SAN FRANCISCO -- A Game 7 had to happen between these two teams. When St. Louis took a 3-1 lead in the NLCS on Thursday night, rolling past the Giants as if they didn't deserve to share the field with the defending world champions, the Cardinals' attempts to savor the dominance kept hitting a wall. The St. Louis clubhouse was filled with the cautionary, respectful sound of "Those guys aren't done yet."
That caveat is pretty standard fare in professional sports, but the Cardinals didn't express the thought in words alone. Eyes widened. Brows came together. Voices turned apprehensive. They knew how the Giants had undone the Reds, and they knew themselves.
"Unfortunately, we don't win until we absolutely need to," said Kyle Lohse, who will start in Monday night's survival game instead of prepping to face the Detroit Tigers in the World Series.
Both teams love cheating death. The Cardinals have done it in six straight elimination games going back to last season. The Giants are 5-0 in the same situation this year.
"They have the guys who have done it, too," the Cardinals' Lance Berkman said, "which is one of the things that makes tomorrow night so intriguing, because I don't think you're going to see a choke factor."
Berkman, recovering from an injury and inactive in this series, gave an eloquent tutorial on one of the most controversial concepts in sports. He does not acknowledge "clutch," a mystical element that marks players and teams that succeed under the ultimate pressure. For true believers, a Game 7 would be the ultimate test of an athlete's ability to elevate in big games. Berkman is not a true believer.
"Instead of clutch, there are guys I would call gamers," he said, "guys that are just the same on Tuesday nights in the middle of June as under the brightest lights."
On a Wednesday night in mid-June, the Giants' Matt Cain threw a perfect game against the Houston Astros. Game 7 belongs to him, opposite Lohse. He has been the Giants' best pitcher this year, and he had a phenomenal postseason on the way to a World Series in 2010. But he was Tim Lincecum's wingman in 2010, and he has not been extraordinary of late. He started Game 5, clinching the division series against the Reds, but he didn't make it to the sixth inning.
So when asked to describe the last time he had pitched in a game that sent the loser home and the winner onto something grander, Cain's mind reached back to his teens.
"We had a game my senior year of high school that was to go to state against our rival school. But that didn't work out so well for me," the Giants' right-hander said.
He said he'd consider going even further back mentally to prepare for Game 7.
"You almost have to revert back when you were in Little League, because the game is about having fun," he said. "And sometimes when you put too much onto it, it kind of ruins the moment for you."
Barry Zito and Ryan Vogelsong certainly seemed to elevate their performances.
They faced a St. Louis team that had averaged 5.7 runs in 10 previous playoff games, and held it to just one run over two potentially lethal nights for the Giants.
No, Berkman said, they called on talent they've always had. So-called clutch players don't get better than they've ever been. "They just don't get any worse. And some guys get worse with that external pressure," he said.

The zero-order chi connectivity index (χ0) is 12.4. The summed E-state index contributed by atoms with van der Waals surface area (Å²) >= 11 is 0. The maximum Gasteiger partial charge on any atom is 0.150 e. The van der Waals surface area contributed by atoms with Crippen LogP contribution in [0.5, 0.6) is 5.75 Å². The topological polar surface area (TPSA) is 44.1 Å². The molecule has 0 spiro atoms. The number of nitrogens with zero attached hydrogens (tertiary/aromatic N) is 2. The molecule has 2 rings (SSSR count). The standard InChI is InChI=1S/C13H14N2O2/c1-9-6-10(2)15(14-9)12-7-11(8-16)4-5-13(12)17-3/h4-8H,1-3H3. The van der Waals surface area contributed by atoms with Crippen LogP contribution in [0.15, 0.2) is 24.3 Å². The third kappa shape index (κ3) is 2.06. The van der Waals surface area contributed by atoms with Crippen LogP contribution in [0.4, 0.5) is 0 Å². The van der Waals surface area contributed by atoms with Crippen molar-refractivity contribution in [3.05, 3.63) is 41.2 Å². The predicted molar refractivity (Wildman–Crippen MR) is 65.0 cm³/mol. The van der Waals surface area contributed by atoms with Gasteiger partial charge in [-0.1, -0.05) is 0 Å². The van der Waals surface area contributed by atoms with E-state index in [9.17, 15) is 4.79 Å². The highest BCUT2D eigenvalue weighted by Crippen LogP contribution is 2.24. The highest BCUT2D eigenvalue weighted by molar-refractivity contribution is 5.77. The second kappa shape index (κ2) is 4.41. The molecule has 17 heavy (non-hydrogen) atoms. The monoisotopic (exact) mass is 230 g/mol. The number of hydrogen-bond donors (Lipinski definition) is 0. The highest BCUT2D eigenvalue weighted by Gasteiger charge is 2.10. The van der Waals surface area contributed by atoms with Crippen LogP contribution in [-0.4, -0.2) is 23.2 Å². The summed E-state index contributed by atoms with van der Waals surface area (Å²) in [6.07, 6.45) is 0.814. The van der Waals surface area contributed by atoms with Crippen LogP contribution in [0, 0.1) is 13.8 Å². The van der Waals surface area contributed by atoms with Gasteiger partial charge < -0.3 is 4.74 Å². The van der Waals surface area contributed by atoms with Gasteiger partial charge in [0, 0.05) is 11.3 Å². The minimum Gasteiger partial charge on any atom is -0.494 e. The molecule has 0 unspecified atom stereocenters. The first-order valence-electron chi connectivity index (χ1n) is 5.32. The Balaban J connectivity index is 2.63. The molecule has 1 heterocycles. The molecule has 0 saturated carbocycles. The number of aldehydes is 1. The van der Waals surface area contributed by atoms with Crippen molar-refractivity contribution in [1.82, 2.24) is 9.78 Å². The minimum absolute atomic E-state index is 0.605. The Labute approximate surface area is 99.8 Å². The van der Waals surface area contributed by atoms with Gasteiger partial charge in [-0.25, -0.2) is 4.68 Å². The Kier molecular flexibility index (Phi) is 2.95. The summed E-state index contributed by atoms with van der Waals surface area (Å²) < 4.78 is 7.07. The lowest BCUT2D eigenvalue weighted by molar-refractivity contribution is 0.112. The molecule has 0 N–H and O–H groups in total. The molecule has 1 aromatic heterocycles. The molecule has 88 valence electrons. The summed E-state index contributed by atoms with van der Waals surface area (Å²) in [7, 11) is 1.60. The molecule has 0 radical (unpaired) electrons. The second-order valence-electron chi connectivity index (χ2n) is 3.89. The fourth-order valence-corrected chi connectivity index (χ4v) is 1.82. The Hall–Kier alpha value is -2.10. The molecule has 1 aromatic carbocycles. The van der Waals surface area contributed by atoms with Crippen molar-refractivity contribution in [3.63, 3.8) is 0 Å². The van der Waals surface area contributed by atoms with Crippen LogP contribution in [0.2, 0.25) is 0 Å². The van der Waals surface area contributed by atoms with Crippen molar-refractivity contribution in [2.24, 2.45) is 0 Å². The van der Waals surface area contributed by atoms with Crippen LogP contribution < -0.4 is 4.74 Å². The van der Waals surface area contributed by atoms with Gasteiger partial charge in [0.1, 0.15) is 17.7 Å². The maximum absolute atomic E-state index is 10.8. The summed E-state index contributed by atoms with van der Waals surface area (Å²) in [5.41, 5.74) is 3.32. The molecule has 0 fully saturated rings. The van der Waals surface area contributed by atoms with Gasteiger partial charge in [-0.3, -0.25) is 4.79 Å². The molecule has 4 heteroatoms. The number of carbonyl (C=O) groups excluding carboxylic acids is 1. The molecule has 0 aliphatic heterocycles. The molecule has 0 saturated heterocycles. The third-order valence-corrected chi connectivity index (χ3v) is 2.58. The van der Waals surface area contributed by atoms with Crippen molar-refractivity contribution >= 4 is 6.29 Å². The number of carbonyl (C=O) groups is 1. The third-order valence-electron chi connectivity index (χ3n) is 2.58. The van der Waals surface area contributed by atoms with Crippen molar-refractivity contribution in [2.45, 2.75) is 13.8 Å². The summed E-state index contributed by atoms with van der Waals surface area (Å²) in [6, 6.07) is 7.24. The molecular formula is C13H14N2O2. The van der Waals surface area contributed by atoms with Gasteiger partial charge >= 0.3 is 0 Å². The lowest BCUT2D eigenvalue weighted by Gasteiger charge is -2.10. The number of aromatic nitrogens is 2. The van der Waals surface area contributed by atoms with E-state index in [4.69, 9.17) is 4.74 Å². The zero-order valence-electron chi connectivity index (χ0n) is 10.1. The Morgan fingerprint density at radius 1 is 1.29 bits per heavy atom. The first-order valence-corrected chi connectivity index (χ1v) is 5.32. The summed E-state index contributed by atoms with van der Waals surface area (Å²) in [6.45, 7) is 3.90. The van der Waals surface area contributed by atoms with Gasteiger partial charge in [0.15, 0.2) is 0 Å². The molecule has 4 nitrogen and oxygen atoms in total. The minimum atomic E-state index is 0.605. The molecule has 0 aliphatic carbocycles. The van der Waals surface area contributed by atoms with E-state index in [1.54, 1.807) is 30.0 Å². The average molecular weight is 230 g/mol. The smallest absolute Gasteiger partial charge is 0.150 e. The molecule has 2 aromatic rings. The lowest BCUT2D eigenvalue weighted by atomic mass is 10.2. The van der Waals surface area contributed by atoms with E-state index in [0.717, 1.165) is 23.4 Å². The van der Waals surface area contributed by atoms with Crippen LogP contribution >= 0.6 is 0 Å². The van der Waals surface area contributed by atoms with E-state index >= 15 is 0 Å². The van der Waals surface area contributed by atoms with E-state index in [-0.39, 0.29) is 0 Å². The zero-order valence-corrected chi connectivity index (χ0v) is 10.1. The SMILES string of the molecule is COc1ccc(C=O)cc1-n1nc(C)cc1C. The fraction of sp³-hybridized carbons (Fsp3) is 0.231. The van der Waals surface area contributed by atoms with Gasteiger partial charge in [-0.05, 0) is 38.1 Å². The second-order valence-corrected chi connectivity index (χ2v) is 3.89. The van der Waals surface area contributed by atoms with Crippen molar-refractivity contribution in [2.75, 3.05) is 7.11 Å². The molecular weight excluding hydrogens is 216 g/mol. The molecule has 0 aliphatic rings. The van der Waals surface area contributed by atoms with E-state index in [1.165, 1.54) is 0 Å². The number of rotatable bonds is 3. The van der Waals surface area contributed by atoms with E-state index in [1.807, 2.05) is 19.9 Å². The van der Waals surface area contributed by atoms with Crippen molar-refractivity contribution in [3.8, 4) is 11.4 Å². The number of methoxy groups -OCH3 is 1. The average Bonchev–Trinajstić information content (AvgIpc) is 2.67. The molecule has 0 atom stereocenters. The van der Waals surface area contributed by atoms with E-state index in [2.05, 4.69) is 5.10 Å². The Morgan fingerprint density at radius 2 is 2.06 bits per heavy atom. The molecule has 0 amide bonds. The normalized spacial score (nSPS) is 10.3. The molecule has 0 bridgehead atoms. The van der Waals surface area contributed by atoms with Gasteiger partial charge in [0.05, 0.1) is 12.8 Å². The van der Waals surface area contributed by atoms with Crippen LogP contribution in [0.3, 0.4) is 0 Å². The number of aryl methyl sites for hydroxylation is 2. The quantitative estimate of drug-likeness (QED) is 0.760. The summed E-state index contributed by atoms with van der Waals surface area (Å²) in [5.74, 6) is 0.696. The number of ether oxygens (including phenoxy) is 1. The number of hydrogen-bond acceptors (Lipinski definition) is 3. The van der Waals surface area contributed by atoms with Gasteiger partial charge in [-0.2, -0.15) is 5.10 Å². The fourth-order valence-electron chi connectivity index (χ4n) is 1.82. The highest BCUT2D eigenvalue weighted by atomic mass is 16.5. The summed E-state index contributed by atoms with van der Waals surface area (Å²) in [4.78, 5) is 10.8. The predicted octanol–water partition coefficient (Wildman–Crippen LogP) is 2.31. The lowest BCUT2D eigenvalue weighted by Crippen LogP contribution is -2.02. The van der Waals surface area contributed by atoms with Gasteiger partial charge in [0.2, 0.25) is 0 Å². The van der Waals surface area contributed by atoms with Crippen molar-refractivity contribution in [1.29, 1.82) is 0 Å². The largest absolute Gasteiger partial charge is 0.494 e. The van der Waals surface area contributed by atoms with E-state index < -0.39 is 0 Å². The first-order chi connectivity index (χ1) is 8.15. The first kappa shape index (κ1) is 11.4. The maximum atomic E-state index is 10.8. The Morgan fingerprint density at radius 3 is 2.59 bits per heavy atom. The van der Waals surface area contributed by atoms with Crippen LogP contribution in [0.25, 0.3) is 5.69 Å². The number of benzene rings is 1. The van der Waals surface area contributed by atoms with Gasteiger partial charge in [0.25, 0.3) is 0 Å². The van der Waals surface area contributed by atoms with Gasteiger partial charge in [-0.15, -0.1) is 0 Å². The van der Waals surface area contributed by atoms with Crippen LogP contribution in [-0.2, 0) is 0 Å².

Just like hitters who have taken thousands of swings in a season, he said, the 2012 Giants and Cardinals have practiced performing normally while inches from extinction.
"Until you do it, there's always that question in the back of your minds," the obliging Professor Berkman said, calling on his days as an Astro for support. "In those situations, you can let [the doubt] get the best of you."
Lohse said he wouldn't be able to sleep Sunday night, in advance of his start. For him, that's normal.
"I'm not going to lose any sleep because I don't get any," he said. "So it won't matter."
Vogelsong is famously intense, off in his own world, before any game. He has been the anchor of the Giants' rotation, if not the entire team, in the playoffs. Both Buster Posey and Lincecum said he looked exactly the same as he did in June. They would have gotten A's in the Berkman tutorial. Vogelsong could teach it next semester.
"He's not suddenly going to start throwing 100 mph," Berman said. "What you can do in the playoffs is increase your concentration. Your focus can be so fine on every hitter, every pitch, and I think that's what he's been doing."
Berkman validated his credentials by telling a rare truth among athletes: revealing vulnerability.
"I know for me, I don't like hitting in the playoffs because it's scary," he said. "I mean, there's a lot of things you want to do well. There's a microscope on you. But I feel like some of the best at-bats I've ever taken have come because of that, because you're really focusing on every pitch. Your mind's not wandering and you're laser-focused on what you're doing. That doesn't happen every time in the regular season."
At least one Giant seems to believe in the mystical quality.
"You get those tingly feelings before the game," Hunter Pence said, before reflecting on a great sliding catch he made in Game 5. "When you're in the outfield, and there's a fly ball hit it's like you draw something different because your back is against the wall. … In the Zito game, I don't know if I ever would have gotten as close to the ball. I probably could have caught it, but it's a different animal."
But pitching coach Dave Righetti said that Zito's calmness, as opposed to his quick, antsy pace in a bad start against the Reds, explained the best outing of his Giants career. He'd probably agree with Berkman's advice for emotion management:
"You don't want the aura of a Game 7."